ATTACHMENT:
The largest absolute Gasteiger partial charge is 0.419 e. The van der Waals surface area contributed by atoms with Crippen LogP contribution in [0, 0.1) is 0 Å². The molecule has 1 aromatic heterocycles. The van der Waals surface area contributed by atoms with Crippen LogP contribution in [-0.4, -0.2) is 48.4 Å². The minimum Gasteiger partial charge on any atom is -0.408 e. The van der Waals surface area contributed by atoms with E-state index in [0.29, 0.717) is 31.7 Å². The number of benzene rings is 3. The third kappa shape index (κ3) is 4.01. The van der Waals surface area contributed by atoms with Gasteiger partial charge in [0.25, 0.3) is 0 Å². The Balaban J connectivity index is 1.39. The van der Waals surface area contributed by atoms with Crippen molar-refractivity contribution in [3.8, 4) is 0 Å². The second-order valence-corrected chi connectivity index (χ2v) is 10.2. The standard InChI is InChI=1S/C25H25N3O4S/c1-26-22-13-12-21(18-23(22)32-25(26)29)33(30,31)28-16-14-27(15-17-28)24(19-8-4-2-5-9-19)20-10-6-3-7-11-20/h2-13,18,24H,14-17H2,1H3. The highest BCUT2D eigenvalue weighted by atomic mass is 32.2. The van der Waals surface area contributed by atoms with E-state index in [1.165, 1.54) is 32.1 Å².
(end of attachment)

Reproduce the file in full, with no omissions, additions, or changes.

The largest absolute Gasteiger partial charge is 0.419 e. The van der Waals surface area contributed by atoms with Crippen LogP contribution in [0, 0.1) is 0 Å². The molecule has 1 aromatic heterocycles. The van der Waals surface area contributed by atoms with Crippen LogP contribution in [-0.4, -0.2) is 48.4 Å². The minimum Gasteiger partial charge on any atom is -0.408 e. The van der Waals surface area contributed by atoms with E-state index in [0.29, 0.717) is 31.7 Å². The number of benzene rings is 3. The third kappa shape index (κ3) is 4.01. The van der Waals surface area contributed by atoms with Gasteiger partial charge in [0.25, 0.3) is 0 Å². The Balaban J connectivity index is 1.39. The van der Waals surface area contributed by atoms with Crippen molar-refractivity contribution in [3.8, 4) is 0 Å². The second-order valence-corrected chi connectivity index (χ2v) is 10.2. The standard InChI is InChI=1S/C25H25N3O4S/c1-26-22-13-12-21(18-23(22)32-25(26)29)33(30,31)28-16-14-27(15-17-28)24(19-8-4-2-5-9-19)20-10-6-3-7-11-20/h2-13,18,24H,14-17H2,1H3. The highest BCUT2D eigenvalue weighted by atomic mass is 32.2. The van der Waals surface area contributed by atoms with E-state index in [1.165, 1.54) is 32.1 Å².